“Later, she cultivated links with bureaucrats banking on her image as a rising entrepreneur working to uplift women. In 2005, she started a cooperative bank, which was not affiliated to the Central Cooperative Bank of Bhagalpur. The district administration opened branches of the CCB in all blocks of Bhagalpur, except Sabour,” said police sources.
Sources close to the Srijan management say Devi’s influence started spreading rapidly after the bank was set up.
“At the time, Sabour had only one nationalised bank and people started flocking to Srijan without knowing that it was not a full-fledged bank. In 2006, an official from the state cooperative department arrived for an inspection but Devi got him to talk to a senior official and the matter came to rest. By 2007, she had started giving heavy loans to the market at an interest rate of 16 per cent,” said sources close to the Srijan management.
One case that police sources point to is that of local BJP leader Bipin Sharma, who was sacked as the party’s state vice-president after he came under the scanner for his alleged proximity to Devi. “He started off as the owner of a small shop but now owns five showrooms of branded footwear and clothes in Bhagalpur,” they said. Sharma was not available for comment.
Speaking to The Indian Express, Bhagalpur SSP Manoj Kumar said, “One startling revelation that has emerged during investigations is that government money under different heads would be directly deposited with Srijan in outright violation of banking norms. This was discontinued after the DM issued an order in 2008 to deposit government funds in nationalised banks. By then, we suspect, Srijan could have accumulated a lot of money in interest.”
More officials could face heat
Another police officer linked to the investigation said several senior officials in the state “could face the heat” once the CBI begins its probe.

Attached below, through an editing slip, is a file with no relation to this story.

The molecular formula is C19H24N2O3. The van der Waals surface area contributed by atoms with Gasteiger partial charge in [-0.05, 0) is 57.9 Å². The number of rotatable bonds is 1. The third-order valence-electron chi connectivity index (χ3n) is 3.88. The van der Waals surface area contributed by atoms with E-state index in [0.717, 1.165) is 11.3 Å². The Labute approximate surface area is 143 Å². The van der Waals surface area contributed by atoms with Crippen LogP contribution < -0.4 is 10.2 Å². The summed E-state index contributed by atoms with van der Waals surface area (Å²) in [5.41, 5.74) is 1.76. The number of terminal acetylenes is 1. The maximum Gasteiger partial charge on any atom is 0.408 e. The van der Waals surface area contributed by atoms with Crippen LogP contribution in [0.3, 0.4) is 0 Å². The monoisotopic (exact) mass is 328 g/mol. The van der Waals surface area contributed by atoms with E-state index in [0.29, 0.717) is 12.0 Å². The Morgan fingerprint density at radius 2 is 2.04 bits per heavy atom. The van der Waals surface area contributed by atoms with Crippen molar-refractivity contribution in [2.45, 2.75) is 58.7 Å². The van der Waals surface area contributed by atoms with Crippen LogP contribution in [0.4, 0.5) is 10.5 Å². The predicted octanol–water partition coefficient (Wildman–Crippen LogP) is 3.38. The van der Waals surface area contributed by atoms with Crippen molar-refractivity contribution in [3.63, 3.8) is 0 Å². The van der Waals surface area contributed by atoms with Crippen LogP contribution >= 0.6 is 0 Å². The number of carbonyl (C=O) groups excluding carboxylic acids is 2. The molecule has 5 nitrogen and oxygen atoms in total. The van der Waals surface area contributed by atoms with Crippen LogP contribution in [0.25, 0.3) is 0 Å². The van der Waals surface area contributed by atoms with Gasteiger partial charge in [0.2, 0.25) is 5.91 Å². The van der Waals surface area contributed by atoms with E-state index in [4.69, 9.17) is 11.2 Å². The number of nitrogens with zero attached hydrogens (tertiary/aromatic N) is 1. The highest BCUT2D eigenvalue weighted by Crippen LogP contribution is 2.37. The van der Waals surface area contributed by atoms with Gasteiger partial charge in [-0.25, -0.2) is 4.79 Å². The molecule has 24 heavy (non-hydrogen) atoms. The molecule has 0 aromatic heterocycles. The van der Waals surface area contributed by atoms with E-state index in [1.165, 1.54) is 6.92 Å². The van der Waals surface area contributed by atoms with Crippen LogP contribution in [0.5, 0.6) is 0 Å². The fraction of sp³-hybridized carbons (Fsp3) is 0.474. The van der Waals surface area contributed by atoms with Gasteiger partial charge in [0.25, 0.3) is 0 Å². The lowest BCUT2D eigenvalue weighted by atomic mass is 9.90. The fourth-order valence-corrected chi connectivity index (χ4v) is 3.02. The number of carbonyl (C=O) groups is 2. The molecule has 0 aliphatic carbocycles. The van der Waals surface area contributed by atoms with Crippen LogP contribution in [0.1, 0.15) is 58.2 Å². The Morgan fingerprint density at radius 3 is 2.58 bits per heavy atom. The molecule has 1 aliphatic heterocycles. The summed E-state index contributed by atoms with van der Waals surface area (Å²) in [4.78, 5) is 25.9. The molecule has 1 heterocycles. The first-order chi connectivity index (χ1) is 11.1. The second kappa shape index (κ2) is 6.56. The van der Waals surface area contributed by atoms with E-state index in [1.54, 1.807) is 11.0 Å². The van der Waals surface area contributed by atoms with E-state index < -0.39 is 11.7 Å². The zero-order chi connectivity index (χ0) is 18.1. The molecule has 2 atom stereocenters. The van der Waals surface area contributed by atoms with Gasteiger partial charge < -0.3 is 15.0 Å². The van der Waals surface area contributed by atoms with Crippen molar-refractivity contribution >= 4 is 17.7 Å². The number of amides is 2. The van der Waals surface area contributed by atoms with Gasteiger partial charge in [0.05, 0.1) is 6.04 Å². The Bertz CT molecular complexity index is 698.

“We suspect that Devi invested a lot of money in real estate and other businesses through conduits and dummies. This is hard to establish, which why the district police may not have been able to take the investigation beyond a point,” said the officer.
The Indian Express had reported on Saturday that the key to the scam were two methods: direct deposit of government funds to Srijan’s accounts through fake third-party endorsement and via duplicate cheques with forged signatures.
“Let the forensic department examine the signatures of some of the DMs on these cheques. We suspect some of them would turn out to be genuine. But it is now up to CBI to take the investigation further,” said the officer.
On Saturday, Bhagalpur police detained three persons — former district cooperative officer Pankaj Jha, former central cooperative bank manager Sudhanshu Kumar Das and bank staffer Vijay Kumar Gupta for allegedly transferring Rs 48 crore from the cooperative department’s fund to Srijan. “We have detained them for questioning. If we are not satisfied with their answers, they could be arrested,” said SSP Kumar.
Apart from daughter-in-law Priya, whose father is Jharkhand Congress’s vice president Anandi Brahma, and her husband Amit, police sources say Srijan was being run by a chartered accountant P K Ghosh, auditor Satish Chandra Jha, who has been arrested, and staffer Bansidhar Jha. Devi’s second son Pranav Kumar is a doctor in Australia — a third son died in an accident a few years ago – and her two daughters are married.
According to former employees of Srijan, Devi had once claimed that she decided to name her organisation “Srijan” after meeting victims of the communal riots of 1989 at Chanderi village in Bhagalpur. At the time, Devi is said to have declared: “After all, Srijan (creation) takes place after pralay (destruction).”